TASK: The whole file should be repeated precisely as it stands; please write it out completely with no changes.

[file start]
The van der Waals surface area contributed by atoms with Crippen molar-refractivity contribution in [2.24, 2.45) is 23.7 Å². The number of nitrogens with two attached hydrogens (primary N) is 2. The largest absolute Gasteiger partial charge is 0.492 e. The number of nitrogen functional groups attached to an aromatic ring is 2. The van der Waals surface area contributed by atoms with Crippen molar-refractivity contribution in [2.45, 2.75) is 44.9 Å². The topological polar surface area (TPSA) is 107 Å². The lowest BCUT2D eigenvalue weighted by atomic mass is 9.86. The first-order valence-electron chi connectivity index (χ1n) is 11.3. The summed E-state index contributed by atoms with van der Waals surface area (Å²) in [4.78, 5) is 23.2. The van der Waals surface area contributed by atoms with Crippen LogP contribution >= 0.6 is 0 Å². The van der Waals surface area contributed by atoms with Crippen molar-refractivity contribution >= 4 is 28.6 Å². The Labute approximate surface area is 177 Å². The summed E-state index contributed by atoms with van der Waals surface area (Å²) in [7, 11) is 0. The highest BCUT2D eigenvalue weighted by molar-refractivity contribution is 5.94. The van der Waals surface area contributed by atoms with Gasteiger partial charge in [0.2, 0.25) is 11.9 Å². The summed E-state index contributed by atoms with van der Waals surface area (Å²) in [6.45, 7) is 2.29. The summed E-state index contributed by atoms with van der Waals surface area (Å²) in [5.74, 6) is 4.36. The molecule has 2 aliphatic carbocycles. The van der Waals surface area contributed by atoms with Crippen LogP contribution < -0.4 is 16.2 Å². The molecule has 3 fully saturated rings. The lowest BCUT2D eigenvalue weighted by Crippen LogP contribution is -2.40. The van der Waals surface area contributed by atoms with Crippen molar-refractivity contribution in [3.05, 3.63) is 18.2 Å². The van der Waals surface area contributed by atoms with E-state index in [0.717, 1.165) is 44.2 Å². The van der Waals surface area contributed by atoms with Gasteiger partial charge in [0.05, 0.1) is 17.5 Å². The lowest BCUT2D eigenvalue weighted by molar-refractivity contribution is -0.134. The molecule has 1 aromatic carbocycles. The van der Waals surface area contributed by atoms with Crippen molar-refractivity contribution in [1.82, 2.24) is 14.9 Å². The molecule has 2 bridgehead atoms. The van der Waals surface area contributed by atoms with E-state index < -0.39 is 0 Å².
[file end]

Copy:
The van der Waals surface area contributed by atoms with Crippen molar-refractivity contribution in [2.24, 2.45) is 23.7 Å². The number of nitrogens with two attached hydrogens (primary N) is 2. The largest absolute Gasteiger partial charge is 0.492 e. The number of nitrogen functional groups attached to an aromatic ring is 2. The van der Waals surface area contributed by atoms with Crippen molar-refractivity contribution in [2.45, 2.75) is 44.9 Å². The topological polar surface area (TPSA) is 107 Å². The lowest BCUT2D eigenvalue weighted by atomic mass is 9.86. The first-order valence-electron chi connectivity index (χ1n) is 11.3. The summed E-state index contributed by atoms with van der Waals surface area (Å²) in [4.78, 5) is 23.2. The van der Waals surface area contributed by atoms with Crippen LogP contribution >= 0.6 is 0 Å². The van der Waals surface area contributed by atoms with Crippen molar-refractivity contribution >= 4 is 28.6 Å². The Labute approximate surface area is 177 Å². The summed E-state index contributed by atoms with van der Waals surface area (Å²) in [7, 11) is 0. The highest BCUT2D eigenvalue weighted by molar-refractivity contribution is 5.94. The van der Waals surface area contributed by atoms with Gasteiger partial charge in [0.2, 0.25) is 11.9 Å². The summed E-state index contributed by atoms with van der Waals surface area (Å²) in [6.45, 7) is 2.29. The summed E-state index contributed by atoms with van der Waals surface area (Å²) in [5.74, 6) is 4.36. The molecule has 2 aliphatic carbocycles. The van der Waals surface area contributed by atoms with Crippen LogP contribution < -0.4 is 16.2 Å². The molecule has 3 fully saturated rings. The lowest BCUT2D eigenvalue weighted by Crippen LogP contribution is -2.40. The van der Waals surface area contributed by atoms with Crippen molar-refractivity contribution in [3.05, 3.63) is 18.2 Å². The van der Waals surface area contributed by atoms with E-state index in [0.717, 1.165) is 44.2 Å². The van der Waals surface area contributed by atoms with Gasteiger partial charge in [0.05, 0.1) is 17.5 Å². The lowest BCUT2D eigenvalue weighted by molar-refractivity contribution is -0.134. The molecule has 1 aromatic carbocycles. The van der Waals surface area contributed by atoms with Crippen molar-refractivity contribution in [1.82, 2.24) is 14.9 Å². The molecule has 2 bridgehead atoms. The van der Waals surface area contributed by atoms with E-state index < -0.39 is 0 Å².